No. 25 October 1999
Ascom Hasler Mailing Systems, Inc.: Competing in the Shadow of a Giant
Michael A. Allocca President and CEO, Ascom Hasler, Inc. Doctoral Candidate in the DPS Program Lubin School of Business Pace University
ASCOM HASLER MAILING SYSTEMS INC.: COMPETING IN THE SHADOW OF A GIANT by Michael A. Allocca
Michael A. Allocca is President and CEO of Ascom Hasler, Inc. and doctoral candidate in the DPS Program, Lubin School of Business, Pace University, New York. This case was written by Michael A. Allocca under the supervision of Dr. Warren J. Keegan, Professor of Marketing and International Business and Director of the Institute for Global Business Strategy, Lubin School of Business, Pace University, New York. This case should be used as the basis for classroom discussion rather than to illustrate either effective or ineffective handling of the issues described in the case. Copyright © Institute for Global Business Strategy, Pace University
History and Evolution of the Industry
On a beautiful fall day in New England at the end of the millennium, Michael Allocca, president of Ascom Hasler Mailing Systems, Inc. was struggling with the question of how to move his company beyond its position as one of the three dwarfs of the postage meter industry. Although his company had achieved the greatest share gain of any competitor in the U.S. between 1985 and 1997, he was not complacent. He was number three in the U.S. market, and number one still had more that 85 percent of the total market. Moreover, there were technological, market, and regulatory changes occurring that opened up entry possibilities for new entrants who had in effect been blocked from entry to the industry for the past half-century and longer. Globalization had come to the sleepy postage meter industry with a vengeance, and Mr. Allocca was worried. He knew that he needed a strategy to improve his position, and questioned in his own mind whether he had one. He remembered the famous Von Clauswitz maxim: “the best strategy is to be everywhere very strong: first generally and then at the decisive point.” Easy to say, he thought, but how could he be strong as a dwarf in the industry? And, furthermore, what was the decisive point?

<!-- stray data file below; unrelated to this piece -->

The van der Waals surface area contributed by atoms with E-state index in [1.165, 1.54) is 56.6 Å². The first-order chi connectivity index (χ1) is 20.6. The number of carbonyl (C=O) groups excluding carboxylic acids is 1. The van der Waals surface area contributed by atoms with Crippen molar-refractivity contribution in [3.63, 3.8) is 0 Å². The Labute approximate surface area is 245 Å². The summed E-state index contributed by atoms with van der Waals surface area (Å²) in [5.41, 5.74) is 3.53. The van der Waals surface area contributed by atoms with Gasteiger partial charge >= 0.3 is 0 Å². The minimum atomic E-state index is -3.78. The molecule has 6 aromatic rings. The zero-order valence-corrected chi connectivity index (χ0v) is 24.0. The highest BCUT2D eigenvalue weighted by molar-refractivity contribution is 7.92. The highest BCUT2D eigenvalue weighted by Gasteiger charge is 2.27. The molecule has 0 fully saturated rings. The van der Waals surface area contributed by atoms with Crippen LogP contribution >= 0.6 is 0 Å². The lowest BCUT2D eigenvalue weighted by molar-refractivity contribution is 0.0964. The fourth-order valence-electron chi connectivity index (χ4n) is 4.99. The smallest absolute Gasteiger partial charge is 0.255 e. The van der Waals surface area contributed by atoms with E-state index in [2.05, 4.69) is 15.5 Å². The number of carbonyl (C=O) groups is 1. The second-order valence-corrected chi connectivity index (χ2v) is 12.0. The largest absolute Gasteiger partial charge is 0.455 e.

HISTORY AND EVOLUTION OF THE U.S. POSTAGE METER INDUSTRY
In 1920, Arthur Pitney and Walter Bowes received approval from the United States Post Office to market a device they had invented which they called a postage meter. The postage meter was a complex mechanical device that provided the secure storing of fund information, the dispensing of postage, and the printing of indicia on envelopes or tape. It was a convenient replacement for the postage stamp in higher-volume mail applications. Pitney Bowes, Inc. was born, and a manufacturing and corporate facility was established in Stamford, Connecticut. At about the same time, similar companies were independently established in Europe. Today there are four major players globally. Pitney Bowes (PB), remaining the largest by far, has three European counterparts. Since its beginning, PB has aggressively defended its market share. Today, after the infiltration by three foreign competitors, it still retains about 85 percent of the U.S. market. It has very effectively used its portfolio of over 3000 patents as a weapon and barrier to the entry of other competitors. In 1959, the U.S. Justice Department challenged PB's monopoly. As part of the consent decree that resulted, PB was required to license its patents, royalty-free. This and other constraints were lifted late in the 1960s, however, it
Ascom Hasler Mailing Systems Inc.
still offers its patents for a royalty fee to avoid further confrontation with the Justice Department and the U.S. Postal Service (USPS). While there has been substantial growth in electronic communications, facsimile, and other substitutes for the postal service, mail continues to grow and to be a...
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